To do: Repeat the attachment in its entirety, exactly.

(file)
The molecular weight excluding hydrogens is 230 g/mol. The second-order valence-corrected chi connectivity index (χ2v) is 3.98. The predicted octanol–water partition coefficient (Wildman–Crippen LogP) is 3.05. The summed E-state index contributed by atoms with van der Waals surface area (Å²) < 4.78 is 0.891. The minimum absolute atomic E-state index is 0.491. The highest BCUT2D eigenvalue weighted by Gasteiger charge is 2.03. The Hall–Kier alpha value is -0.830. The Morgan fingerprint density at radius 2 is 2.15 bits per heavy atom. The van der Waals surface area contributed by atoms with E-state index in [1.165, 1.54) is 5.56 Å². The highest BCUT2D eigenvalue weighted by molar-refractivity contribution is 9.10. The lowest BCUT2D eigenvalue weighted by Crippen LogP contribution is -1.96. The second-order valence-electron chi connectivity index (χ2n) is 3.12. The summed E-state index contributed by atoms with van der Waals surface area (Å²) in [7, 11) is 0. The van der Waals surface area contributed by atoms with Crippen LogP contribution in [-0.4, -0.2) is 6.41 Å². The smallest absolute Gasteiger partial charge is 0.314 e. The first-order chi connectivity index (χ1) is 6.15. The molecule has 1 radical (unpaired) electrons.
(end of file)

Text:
The molecular weight excluding hydrogens is 230 g/mol. The second-order valence-corrected chi connectivity index (χ2v) is 3.98. The predicted octanol–water partition coefficient (Wildman–Crippen LogP) is 3.05. The summed E-state index contributed by atoms with van der Waals surface area (Å²) < 4.78 is 0.891. The minimum absolute atomic E-state index is 0.491. The highest BCUT2D eigenvalue weighted by Gasteiger charge is 2.03. The Hall–Kier alpha value is -0.830. The Morgan fingerprint density at radius 2 is 2.15 bits per heavy atom. The van der Waals surface area contributed by atoms with E-state index in [1.165, 1.54) is 5.56 Å². The highest BCUT2D eigenvalue weighted by molar-refractivity contribution is 9.10. The lowest BCUT2D eigenvalue weighted by Crippen LogP contribution is -1.96. The second-order valence-electron chi connectivity index (χ2n) is 3.12. The summed E-state index contributed by atoms with van der Waals surface area (Å²) in [7, 11) is 0. The van der Waals surface area contributed by atoms with Crippen LogP contribution in [-0.4, -0.2) is 6.41 Å². The smallest absolute Gasteiger partial charge is 0.314 e. The first-order chi connectivity index (χ1) is 6.15. The molecule has 1 radical (unpaired) electrons.